This dissertation describes the results of ethnographic research on the wilderness tourist attraction known as the West Coast Trail on Vancouver Island, British Columbia. It investigates settler-colonial views of and experiences in a space that is claimed by the Canadian state and is also part of the traditional territories of indigenous peoples. The entanglement of wilderness tourism and settler-colonialism is analyzed in the contemporary Canadian context where, it is argued, Canadian nationalism and indigenous reconciliation are in conflict. Particular attention is paid to the complex ways a space is constructed as wilderness (and therefore a-cultural and a-historical) through both material and representational actions of the settler-colonial state. The trail is a 75 kilometre backcountry hiking trail managed as the West Coast Trail Unit of Pacific Rim National Park Reserve. It is co-managed by Parks Canada and the Huu-ay-aht, Ditidaht and Pacheedaht First Nations. Fieldwork was conducted from 2013-2014, where the investigator based herself in the settler community of Bamfield and repeatedly hiked the length of the trail interacting with both visitors and locals. Qualitative data was collected through interviews and participant observation with both locals living on and near the trail and hikers recreating in the national park. This thesis posits that Canadian settler-colonialism venerates not only idealized images of a national landscape but also the active engagement with nature through recreation. It is contended that within this active, corporeal, and material engagement there is potential for challenges to static colonial narratives of wilderness that mask Indigenous territory.
Theses completed in 2010 or later are listed below. Please note that there is a 6-12 month delay to add the latest theses.
Development in British Columbia has and continues to operate within an extractivist, colonial framework with little regard to environmental or community impacts. In 1952, the Cheslatta T’En were forcibly removed from their homelands for Alcan’s Kenney Dam. Because of the frequent flooding of Nechako Reservoir, the Cheslatta live in constant tension with a permanently changed landscape as the bones of their ancestors and memories of their way of life continues to wash ashore. The coordinated and intentional efforts of Alcan and the Department of Indian Affairs to remove all material traces of the Cheslatta from their lands had devastating impacts that reach into their ancestral past, continue in the present, and shape Cheslatta’s collective action for a more just future. The Cheslatta’s memories of their lands and forced displacement are the traces that Alcan and the settler state could not erase. Today, with approximately 140 band members resettled onto eleven different reserves, totaling 1,400 hectares and scattered over 170 miles apart, the Cheslatta navigate resettlement and efforts to reclaim their heritage in a land and space disconnected from what had been their homelands for thousands of years. Through an ethnohistorical and ethnographic analysis, I investigate the following: How are acts of resistance to displacement and dispossession informed by cultural meanings and memories of the land? What are the everyday experiences of dispossession and displacement? How do community members navigate “moving forward”? In this thesis, I analyze the individually narrated experiences of displacement; observations of reconciliation negotiations; community gatherings; Cheslatta community members’ interactions with the landscape; and, archival documents. My analysis coincides with theoretical frameworks of memory, space and place, and settler state reconciliation politics.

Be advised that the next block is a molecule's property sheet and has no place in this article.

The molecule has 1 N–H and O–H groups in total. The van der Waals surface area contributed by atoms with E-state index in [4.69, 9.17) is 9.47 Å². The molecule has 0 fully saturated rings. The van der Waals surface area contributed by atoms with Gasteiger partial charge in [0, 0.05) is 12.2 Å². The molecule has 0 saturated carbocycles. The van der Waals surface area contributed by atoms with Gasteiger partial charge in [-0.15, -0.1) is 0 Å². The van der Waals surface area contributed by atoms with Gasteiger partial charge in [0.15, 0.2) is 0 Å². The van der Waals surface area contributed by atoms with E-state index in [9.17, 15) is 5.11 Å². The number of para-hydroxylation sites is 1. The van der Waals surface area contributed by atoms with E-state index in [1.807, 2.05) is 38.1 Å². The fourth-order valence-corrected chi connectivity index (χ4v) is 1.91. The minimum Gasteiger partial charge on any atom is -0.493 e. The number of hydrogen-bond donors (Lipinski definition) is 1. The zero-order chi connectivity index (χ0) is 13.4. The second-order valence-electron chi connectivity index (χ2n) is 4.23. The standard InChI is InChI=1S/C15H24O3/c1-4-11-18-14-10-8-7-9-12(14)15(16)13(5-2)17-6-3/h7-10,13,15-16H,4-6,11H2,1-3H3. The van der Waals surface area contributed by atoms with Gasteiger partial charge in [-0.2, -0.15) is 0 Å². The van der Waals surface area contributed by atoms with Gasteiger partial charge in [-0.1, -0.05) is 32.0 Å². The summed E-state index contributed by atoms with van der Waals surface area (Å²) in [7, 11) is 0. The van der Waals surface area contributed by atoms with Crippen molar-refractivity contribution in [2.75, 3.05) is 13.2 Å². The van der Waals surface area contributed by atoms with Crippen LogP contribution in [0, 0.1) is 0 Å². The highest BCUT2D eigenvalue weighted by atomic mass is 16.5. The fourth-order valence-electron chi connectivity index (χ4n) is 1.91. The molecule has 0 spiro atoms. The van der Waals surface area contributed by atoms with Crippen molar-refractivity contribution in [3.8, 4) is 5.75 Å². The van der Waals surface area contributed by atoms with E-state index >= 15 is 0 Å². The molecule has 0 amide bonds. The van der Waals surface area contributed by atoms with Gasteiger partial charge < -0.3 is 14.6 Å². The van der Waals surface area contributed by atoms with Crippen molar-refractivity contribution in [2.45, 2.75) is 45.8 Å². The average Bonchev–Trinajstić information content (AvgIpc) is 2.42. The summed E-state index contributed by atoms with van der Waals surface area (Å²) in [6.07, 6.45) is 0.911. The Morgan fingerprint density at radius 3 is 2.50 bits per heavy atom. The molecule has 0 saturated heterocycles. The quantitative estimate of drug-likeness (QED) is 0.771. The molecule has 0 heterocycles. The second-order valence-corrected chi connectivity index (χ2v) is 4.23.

Non-profit social services targeting specific ‘vulnerable’ groups have become increasingly prevalent since the late 1970s. These services have flourished with the growth of neoliberal ideas that stress rolling back government services, using private institutions that operate on profit-driven models, and creating citizens who are self-sufficient, enterprising subjects. These organizations are an important element of Foucault’s ‘governmentality,’ the idea that independent institutions across society act in concert to regulate the population. This thesis questions the extent to which the goals of neoliberal governmentality are able to penetrate a non-profit organization that provides homeless shelters for women and children in the San Francisco Bay Area, and demonstrates how the organization acts as both a part of the system of neoliberal governmentality while simultaneously resisting its logic. This qualitative research project, which involved participant observation at the shelter site and 16 interviews with staff and clients of the organization, focuses on the ways in which shelter staff have become skilled at responding to the demands of neoliberal governmentality while using unique strategies to address client’s needs and create a home-like shelter environment. The organization employs service strategies that resist the construction of the neoliberal subject as consistently enterprising and rational. Harm-reduction and trauma-informed strategies acknowledge the personal and structural barriers to overcoming problems such as substance abuse and domestic violence, and stress that disciplinary institutional spaces often contribute to the stress and trauma that clients feel within the social services system. Staff members have used these official strategies, as well as their own personal understandings of how they would like the shelter to operate, to develop individual styles and challenge many of the rules within the shelter. This personal and compassionate approach stresses accommodation and is driven by a desire to make the shelter feel more like home.